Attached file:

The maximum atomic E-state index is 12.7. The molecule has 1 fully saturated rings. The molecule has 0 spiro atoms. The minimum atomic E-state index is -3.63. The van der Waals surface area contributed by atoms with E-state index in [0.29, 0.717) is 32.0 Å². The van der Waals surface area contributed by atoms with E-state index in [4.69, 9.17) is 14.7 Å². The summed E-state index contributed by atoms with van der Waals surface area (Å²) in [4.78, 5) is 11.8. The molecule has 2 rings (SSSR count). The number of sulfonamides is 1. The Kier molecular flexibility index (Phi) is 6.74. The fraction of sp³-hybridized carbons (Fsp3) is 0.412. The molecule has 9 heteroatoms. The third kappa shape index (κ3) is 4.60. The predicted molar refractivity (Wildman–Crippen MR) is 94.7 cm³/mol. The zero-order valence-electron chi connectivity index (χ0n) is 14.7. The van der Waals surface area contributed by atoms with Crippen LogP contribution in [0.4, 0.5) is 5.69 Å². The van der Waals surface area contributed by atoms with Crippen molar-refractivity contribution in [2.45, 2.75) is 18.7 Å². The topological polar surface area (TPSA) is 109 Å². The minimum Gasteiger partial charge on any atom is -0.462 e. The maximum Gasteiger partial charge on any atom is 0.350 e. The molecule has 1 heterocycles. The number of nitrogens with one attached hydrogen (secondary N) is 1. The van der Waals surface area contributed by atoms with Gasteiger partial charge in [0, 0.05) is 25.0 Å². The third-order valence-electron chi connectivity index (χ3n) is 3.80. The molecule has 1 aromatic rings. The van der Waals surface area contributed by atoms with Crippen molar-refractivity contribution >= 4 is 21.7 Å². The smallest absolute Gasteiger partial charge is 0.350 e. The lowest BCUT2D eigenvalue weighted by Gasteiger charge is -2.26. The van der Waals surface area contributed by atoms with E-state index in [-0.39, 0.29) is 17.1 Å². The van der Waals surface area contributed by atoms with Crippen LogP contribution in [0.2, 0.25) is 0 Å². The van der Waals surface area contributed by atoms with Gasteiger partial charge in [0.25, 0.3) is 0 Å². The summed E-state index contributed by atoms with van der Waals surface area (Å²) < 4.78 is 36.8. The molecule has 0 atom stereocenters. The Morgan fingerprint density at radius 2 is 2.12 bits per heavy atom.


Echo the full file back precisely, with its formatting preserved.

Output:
The maximum atomic E-state index is 12.7. The molecule has 1 fully saturated rings. The molecule has 0 spiro atoms. The minimum atomic E-state index is -3.63. The van der Waals surface area contributed by atoms with E-state index in [0.29, 0.717) is 32.0 Å². The van der Waals surface area contributed by atoms with E-state index in [4.69, 9.17) is 14.7 Å². The summed E-state index contributed by atoms with van der Waals surface area (Å²) in [4.78, 5) is 11.8. The molecule has 2 rings (SSSR count). The number of sulfonamides is 1. The Kier molecular flexibility index (Phi) is 6.74. The fraction of sp³-hybridized carbons (Fsp3) is 0.412. The molecule has 9 heteroatoms. The third kappa shape index (κ3) is 4.60. The predicted molar refractivity (Wildman–Crippen MR) is 94.7 cm³/mol. The zero-order valence-electron chi connectivity index (χ0n) is 14.7. The van der Waals surface area contributed by atoms with Crippen LogP contribution in [0.4, 0.5) is 5.69 Å². The van der Waals surface area contributed by atoms with Crippen molar-refractivity contribution in [2.45, 2.75) is 18.7 Å². The topological polar surface area (TPSA) is 109 Å². The minimum Gasteiger partial charge on any atom is -0.462 e. The maximum Gasteiger partial charge on any atom is 0.350 e. The molecule has 1 heterocycles. The number of nitrogens with one attached hydrogen (secondary N) is 1. The van der Waals surface area contributed by atoms with Gasteiger partial charge in [0, 0.05) is 25.0 Å². The third-order valence-electron chi connectivity index (χ3n) is 3.80. The molecule has 1 aromatic rings. The van der Waals surface area contributed by atoms with Crippen molar-refractivity contribution >= 4 is 21.7 Å². The smallest absolute Gasteiger partial charge is 0.350 e. The lowest BCUT2D eigenvalue weighted by Gasteiger charge is -2.26. The van der Waals surface area contributed by atoms with E-state index in [-0.39, 0.29) is 17.1 Å². The van der Waals surface area contributed by atoms with Crippen LogP contribution in [0.2, 0.25) is 0 Å². The van der Waals surface area contributed by atoms with Gasteiger partial charge in [0.25, 0.3) is 0 Å². The summed E-state index contributed by atoms with van der Waals surface area (Å²) < 4.78 is 36.8. The molecule has 0 atom stereocenters. The Morgan fingerprint density at radius 2 is 2.12 bits per heavy atom.